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Each year as Christmas rolls around, as I buckle under the pressure and stress of shopping for gifts for people that already have everything, I find myself remembering that Christmas of 1954.
Dad had joined the army that year and we moved from the East Coast of Canada to Ontario, leaving behind our extended family and the only home I had ever known in a small fishing village along the Bay of Fundy.
Now we stood gazing in horror at the rows of ugly buildings sitting on barren land in the middle of nowhere. This was the housing provided by the army being part of the soldier's wage.
My mother was inconsolable until dad rented us a small apartment over a Chinese restaurant in downtown Barrie. There was no remuneration by the army for forfeiting the housing, so it left dad with a very small pay-check.
Pay day was once a month and we usually ran out of money in the last week, so off we would go to the pawn shop with dad’s prized possession; his short-wave radio, won for superior marksmanship.
Being kids, we finally adjusted to our new world as we watched the Santa Claus Parade march below our living room window amid the honking horns, blaring bands and throngs of people lined along the streets as far as the eye could see as we laughed with glee.
We had seen them on our way to school in the window of the bicycle shop; gleaming with chrome spokes and handlebars and hand grips adorned with multi-coloured streamers. There I would stand until my feet grew numb from the cold, daydreaming of riding back to the East Coast. I could actually see the sun glistening on the waves as I raced along the ocean on the way to grandma’s house. More than once I had to stay after school for being late.
My brother thought maybe if we were really good, Santa would bring those bicycles to us. I being the older and therefore the wiser, knew the state of the real Santa’s affairs and promptly convinced my brother I had heard from a reliable source Santa had a shortage of bicycles this year and we would just have to earn the money and buy them ourselves.
We worked it out on paper and realized if we saved our ten cents a week allowance, it would take years to pay for them, so we decided we needed to get a job. So began our first enterprise ‘Hal and Elaine’s snow Removal’.
Each day after school we would go door to door offering to shovel the snow from sidewalks and driveways for a fee of twenty- five cents. Each day we would return home with our frozen hands clutching a quarter and our minds clutching the visions of those bicycles as we prayed for snow once again.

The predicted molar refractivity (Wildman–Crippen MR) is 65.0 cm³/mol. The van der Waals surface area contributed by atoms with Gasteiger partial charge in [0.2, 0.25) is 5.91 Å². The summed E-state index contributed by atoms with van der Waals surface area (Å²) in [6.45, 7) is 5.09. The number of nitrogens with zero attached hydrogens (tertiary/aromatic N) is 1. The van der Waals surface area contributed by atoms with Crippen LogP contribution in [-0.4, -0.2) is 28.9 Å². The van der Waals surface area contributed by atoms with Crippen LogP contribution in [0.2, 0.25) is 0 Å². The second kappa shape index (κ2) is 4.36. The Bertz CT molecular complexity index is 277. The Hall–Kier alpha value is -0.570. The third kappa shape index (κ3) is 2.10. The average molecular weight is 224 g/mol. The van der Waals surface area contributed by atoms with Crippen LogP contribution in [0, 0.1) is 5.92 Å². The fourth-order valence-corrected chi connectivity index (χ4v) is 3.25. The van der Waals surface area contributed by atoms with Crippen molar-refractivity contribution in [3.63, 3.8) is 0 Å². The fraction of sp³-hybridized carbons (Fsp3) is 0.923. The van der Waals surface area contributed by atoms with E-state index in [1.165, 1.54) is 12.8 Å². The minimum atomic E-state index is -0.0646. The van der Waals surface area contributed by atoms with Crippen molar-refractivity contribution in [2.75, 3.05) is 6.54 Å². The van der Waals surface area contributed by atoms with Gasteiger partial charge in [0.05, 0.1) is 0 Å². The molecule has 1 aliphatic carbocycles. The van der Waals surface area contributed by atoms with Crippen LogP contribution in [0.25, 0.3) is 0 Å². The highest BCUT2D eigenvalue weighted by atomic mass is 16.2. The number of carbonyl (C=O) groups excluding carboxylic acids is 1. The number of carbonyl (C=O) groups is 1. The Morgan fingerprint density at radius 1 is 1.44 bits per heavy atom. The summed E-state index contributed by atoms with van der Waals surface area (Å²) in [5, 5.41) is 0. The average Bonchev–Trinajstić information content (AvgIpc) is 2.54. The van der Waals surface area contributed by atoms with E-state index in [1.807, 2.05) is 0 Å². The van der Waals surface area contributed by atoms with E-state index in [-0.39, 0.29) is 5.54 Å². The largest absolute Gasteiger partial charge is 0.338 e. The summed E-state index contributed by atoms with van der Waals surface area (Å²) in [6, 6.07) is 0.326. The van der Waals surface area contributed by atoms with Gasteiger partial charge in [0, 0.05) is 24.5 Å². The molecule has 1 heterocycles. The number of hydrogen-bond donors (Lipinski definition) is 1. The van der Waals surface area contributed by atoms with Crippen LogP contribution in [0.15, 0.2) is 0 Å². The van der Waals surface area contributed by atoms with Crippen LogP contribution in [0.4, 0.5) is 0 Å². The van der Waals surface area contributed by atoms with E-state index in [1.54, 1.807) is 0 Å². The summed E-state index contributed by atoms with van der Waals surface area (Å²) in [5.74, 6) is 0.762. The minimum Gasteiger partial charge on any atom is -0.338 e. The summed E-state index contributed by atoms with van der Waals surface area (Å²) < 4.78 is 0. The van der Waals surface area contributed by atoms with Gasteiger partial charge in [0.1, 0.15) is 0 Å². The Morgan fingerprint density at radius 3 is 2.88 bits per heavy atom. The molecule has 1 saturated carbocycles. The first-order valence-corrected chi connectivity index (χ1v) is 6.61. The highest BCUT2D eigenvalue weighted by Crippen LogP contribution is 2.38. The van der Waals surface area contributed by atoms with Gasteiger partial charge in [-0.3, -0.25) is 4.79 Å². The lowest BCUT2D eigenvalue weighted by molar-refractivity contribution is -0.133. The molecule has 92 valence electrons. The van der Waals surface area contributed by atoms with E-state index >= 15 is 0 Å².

Mom had taken a job working from home to add to the family income. Each night she would soak piles of leather pieces to soften and stretch over balls of twine to stitch together the next day, the end product – a baseball. Mom stitched hour after hour, day after day until her fingers bled.
Dad would come home from Camp Borden after many hours of hard labour and army maneuvers to have supper and make us giggle and laugh with his outrageous stories of the day’s events. For several days, he left after supper, returning hours later with red and blue paint stains on his hands and a tired smile on his face. No matter how many times I asked him where he had been and why he had paint on his hands, he would never tell, he simply made a game out of it by saying GUESS.
The days flew by in a blur as we shoveled up and down the streets dreaming of those bicycles that grew more solid with every quarter we put in our piggy banks. I would go to sleep each night and ride through towns and cities and over hills and through valleys until I heard the sound of buoy bells ringing in the harbour.
I would pedal faster and faster, knowing I was almost there. I could see my old home just down the road. As the bells got louder, I would slowly awake to the truth as the alarm clock wound down on the night stand. Once again I would head off for school and stand daydreaming, peering at that gleaming bicycle in the window of the bicycle shop.
Suddenly – Christmas was almost upon us and we needed to buy mom and dad a present, so we pulled the plug on the piggy bank and took our loot, a total of four dollars each to Woolworth’s.
Oh – the glorious things we saw – shelves full of toys and household goods, glass counters with hundreds of bottles of perfume and cologne, shaving gear, tropical birds and fish and mountains and mountains of candy. What to do – what to buy?
We scurried from one counter to the next, overwhelmed with the endless things to choose from as we stammered and stuttered like a couple of idiots. Finally, we decided on a bottle of ‘Lily of the Valley’ perfume and a pair of gloves for mom and ‘Old spice’ cologne and gloves for dad.
We then separated to buy presents for each other agreeing to meet at the soda fountain afterwards where we decided it was only fitting we should have a banana split and a Coke to celebrate the occasion.
As we sat there with our lips covered in butterscotch and ice cream, the gravity of the situation began to sink in. We had spent our entire savings and with that realization, we licked our lips and decided the bicycles would have to wait another year.
For the conclusion...go to PART TWO
Author: Elaine Cecelia George
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